With the name, I tried more exact searches, but nothing showed up. Last year, when I first discovered archive.org's computer magazine archives, Creative Computing was the first thing I looked for, but it wasn't there.

Finally, late last month, I noted Creative Computing had finally been added. At that point, the December 1983 issue wasn't available, but at least they were actively adding issues. On New Year's Eve, October 1983 showed up, and on New Year's Day, November 1983 showed up. The suspense was killing me. Sure enough, on January 2nd, after 24 years of searching, I had finally found December 1983 issue of Creative Computing, including Polymaze! Solver complete with illustrations and program listings (found on pages 294-311)!

You're probably wondering what it was about this program that captivated me for 3 decades. As you can see from this blog, I love having fun with math, and this article did just that, and seemed to keep going and going! It started by showing how to randomly generate a rectangular maze so as to guarantee only one possible solution, then showed how to “stretch” the right side of the maze around to meet the left side, and it even taught an algorithm that allowed the computer to find the solution. I had never seen so much math put to such amazing and creative use!

Being able to access the magazine online has proved to provide an added bonus. Dan Rollins mentions some of his other articles at the start of the article, and now I can finally read those, as well. His other articles include Kwikmaze (80 Micro, November 1982), Bee Amazed (Creative Computing, June 1981) and Pocket Computer Fun (Creative Computing, December 1982).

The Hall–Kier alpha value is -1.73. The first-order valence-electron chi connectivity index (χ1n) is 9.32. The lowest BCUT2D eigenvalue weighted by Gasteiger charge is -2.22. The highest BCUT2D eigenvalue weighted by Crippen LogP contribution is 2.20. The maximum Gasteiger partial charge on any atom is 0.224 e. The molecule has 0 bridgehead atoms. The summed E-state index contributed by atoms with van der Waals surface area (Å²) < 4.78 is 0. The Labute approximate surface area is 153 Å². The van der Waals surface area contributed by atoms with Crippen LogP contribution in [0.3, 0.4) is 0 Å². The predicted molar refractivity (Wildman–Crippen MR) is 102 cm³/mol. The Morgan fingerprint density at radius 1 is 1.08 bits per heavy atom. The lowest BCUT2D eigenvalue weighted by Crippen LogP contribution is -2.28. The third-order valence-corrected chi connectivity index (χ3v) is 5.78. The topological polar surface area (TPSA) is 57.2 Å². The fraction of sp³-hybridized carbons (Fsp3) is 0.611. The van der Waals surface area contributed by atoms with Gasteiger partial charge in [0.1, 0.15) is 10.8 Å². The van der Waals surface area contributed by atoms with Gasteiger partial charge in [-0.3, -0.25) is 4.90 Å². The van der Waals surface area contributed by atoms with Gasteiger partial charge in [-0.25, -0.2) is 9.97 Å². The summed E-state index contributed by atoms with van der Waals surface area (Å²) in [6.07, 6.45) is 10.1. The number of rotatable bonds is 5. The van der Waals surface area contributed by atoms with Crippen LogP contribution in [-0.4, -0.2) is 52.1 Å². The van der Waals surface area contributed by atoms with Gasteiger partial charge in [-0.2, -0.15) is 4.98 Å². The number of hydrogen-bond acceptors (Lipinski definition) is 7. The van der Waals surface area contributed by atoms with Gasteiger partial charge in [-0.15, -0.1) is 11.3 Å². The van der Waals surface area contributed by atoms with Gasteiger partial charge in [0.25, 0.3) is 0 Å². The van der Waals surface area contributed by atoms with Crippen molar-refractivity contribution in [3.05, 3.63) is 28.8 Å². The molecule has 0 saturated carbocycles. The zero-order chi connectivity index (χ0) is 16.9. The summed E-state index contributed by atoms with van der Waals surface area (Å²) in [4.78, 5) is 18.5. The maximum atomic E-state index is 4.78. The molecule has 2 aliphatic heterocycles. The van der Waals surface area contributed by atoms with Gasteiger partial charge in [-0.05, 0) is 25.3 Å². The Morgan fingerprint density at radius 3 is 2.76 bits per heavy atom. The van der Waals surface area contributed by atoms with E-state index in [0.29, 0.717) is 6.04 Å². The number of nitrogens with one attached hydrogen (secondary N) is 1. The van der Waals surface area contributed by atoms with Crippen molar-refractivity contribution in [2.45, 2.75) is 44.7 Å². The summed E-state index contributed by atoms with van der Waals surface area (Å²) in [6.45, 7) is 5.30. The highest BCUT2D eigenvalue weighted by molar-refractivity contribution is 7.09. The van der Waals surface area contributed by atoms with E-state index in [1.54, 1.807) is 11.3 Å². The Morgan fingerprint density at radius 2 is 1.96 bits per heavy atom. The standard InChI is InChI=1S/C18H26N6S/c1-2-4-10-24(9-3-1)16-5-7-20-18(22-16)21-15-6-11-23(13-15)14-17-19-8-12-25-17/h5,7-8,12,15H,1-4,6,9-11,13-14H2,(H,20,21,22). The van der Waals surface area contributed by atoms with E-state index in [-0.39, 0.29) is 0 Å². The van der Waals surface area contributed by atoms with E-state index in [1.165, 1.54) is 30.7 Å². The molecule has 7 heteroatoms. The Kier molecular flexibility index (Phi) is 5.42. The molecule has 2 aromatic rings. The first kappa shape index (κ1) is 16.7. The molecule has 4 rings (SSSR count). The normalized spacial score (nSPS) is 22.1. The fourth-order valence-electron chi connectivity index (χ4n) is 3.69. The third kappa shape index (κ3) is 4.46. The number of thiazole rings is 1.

With access to the original BASIC program, I'm now thinking it wouldn't be too hard to translate this into Javascript, especially for HTML5 browsers. Not only would it be a fun challenge to get it working on the web, but also playing it on the web, as well.

Once the various original features are working, there's still room for creativity. For example, if you remember games such as Doom and Duke Nukem, those used a technique called ray casting to create a quick-and-dirty realtime 3D experience. With a few lessons in ray casting math and some some ray casting lessons specifically in Javascript, this maze could have a whole new life.

Take the time to look around the resources and explore, especially if you're into computer programming. Magicians have a saying that applies here: “If you want to create something new, start by examining something old.”

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1 Response to A Long Maze Journey

6:48 PM

What a great article, and thanks for showing the source of the old computer magazine archives. It brings back lots of memories and I took a look at a British Popular Computing Weekly magazine that I read around the same time. It was interesting contrasting what was going on both sides of the Atlantic in the early 1980s. I had a quick look at the polymaze article and I couldn't believe just how big that magazine was. I think the US had the prize on page count back then. I think I will be revisiting the polymaze article later.